The entire universe is reducible to a list
The Checklist Manifesto isn’t about checklists. It’s about managing extreme complexity among multiple actors.
There other ways to deal with this issue – Agile, for example.
But checklists compress the extreme complexity challenge into a smaller, more mentally manageable space. And they make it easier to communicate it.
Just to ground this commentary, examples of such complexity are:
- The end to end behavior of a multi-step form
- A SaaS product roadmap, with growth, brand, and product goals balanced
- Acquiring and assimilating not just a product and its tech stack, but a brand and its workforce
One of the greatest complexities, though, has always been: “how does the world’s leading political, economic, and cultural power present itself to the world?” A lot of work goes into this and a lot of money too.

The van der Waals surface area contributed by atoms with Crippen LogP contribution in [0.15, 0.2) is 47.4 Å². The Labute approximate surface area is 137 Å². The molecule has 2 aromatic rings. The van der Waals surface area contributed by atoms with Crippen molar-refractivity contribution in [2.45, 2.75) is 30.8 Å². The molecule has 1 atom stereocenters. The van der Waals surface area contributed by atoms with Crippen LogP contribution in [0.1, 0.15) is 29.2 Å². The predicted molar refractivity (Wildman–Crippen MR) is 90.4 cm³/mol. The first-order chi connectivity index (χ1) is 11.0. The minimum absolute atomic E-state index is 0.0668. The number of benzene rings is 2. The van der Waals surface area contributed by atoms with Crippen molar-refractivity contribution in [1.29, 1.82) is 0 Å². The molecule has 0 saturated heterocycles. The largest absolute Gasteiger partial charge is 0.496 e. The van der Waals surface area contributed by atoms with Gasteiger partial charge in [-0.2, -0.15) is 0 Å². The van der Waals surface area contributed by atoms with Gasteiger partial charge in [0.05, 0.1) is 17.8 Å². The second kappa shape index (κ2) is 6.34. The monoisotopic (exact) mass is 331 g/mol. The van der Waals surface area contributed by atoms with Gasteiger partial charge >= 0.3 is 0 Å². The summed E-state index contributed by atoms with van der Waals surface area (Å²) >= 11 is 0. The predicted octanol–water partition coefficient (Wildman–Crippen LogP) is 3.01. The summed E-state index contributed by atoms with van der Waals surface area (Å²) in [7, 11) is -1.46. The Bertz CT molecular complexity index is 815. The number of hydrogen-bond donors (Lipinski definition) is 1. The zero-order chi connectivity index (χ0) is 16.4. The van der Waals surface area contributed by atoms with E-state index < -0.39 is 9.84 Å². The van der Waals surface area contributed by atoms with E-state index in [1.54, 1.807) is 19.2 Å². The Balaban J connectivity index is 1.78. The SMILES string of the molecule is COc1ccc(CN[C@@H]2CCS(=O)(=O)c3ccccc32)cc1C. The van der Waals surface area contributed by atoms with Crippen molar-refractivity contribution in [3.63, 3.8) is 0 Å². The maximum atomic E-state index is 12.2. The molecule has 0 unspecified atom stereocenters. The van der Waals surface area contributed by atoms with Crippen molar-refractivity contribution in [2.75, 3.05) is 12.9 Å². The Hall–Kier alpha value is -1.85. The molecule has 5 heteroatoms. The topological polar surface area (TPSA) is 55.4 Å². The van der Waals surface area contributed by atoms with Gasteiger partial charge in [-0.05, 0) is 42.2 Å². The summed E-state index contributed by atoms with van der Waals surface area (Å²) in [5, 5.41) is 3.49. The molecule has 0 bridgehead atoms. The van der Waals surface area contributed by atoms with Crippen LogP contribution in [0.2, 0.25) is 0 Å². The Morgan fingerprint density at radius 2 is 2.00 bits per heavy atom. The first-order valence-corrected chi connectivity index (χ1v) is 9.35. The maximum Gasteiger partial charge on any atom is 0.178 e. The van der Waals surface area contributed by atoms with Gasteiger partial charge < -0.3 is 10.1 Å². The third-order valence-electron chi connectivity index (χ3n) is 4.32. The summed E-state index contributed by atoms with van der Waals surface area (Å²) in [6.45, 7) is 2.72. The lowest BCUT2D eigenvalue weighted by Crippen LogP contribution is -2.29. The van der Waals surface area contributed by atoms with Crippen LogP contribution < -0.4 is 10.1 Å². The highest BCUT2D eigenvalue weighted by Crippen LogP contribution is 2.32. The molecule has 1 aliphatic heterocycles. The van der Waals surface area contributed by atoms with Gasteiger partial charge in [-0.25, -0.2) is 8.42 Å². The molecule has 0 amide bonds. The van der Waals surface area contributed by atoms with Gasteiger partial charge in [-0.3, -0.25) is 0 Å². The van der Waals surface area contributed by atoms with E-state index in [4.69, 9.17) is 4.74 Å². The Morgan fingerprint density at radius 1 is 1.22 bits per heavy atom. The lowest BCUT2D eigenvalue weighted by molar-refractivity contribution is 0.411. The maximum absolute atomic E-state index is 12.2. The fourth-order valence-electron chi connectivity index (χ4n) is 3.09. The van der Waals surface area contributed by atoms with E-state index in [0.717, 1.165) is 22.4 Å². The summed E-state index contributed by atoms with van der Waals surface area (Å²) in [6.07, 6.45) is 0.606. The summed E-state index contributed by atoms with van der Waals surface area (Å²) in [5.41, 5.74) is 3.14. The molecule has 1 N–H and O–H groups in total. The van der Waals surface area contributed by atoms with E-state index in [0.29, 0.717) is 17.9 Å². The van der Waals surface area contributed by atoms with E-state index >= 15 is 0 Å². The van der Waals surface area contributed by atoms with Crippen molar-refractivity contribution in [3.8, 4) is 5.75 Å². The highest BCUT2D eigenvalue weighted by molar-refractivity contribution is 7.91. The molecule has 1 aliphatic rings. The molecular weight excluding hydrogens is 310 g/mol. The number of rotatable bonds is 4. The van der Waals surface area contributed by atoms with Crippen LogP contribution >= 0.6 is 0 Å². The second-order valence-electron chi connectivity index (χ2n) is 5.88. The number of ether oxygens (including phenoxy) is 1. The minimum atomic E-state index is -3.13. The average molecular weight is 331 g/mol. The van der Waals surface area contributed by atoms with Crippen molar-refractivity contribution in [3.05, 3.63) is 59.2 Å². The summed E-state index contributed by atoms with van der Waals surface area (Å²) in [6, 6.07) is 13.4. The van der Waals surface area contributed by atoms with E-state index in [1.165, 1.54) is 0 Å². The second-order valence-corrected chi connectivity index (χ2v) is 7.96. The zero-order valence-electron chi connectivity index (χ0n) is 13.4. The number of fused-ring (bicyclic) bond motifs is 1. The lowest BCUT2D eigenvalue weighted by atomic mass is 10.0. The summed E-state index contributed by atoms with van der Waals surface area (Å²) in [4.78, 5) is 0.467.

In other words, one of the greatest complexities has always been messaging
Modern governments struggle with this now, just as ancient ones did, like Babylon nearly 3000 years ago.
We saw this yesterday in looking at the messaging embedded in their map:
- Babylon sits at the intersection of the world
- Babylon is a great commercial hub and a center of riches
- Babylon is a cosmopolitan city of knowledge, learning, artistry
- Babylon is the most multicultural and multi-linguistic place in the world – you are welcome here
It’s ambitious, magical, it distills extreme complexity into the most manageable pieces. It’s easy to convey. Many different people can “work on it” in collaboration.
It hews perfectly to the spirit of The Checklist Manifesto.
The funny thing is though – at the end of the day it’s just a list.
(This was originally published on Art of Message – subscribe here)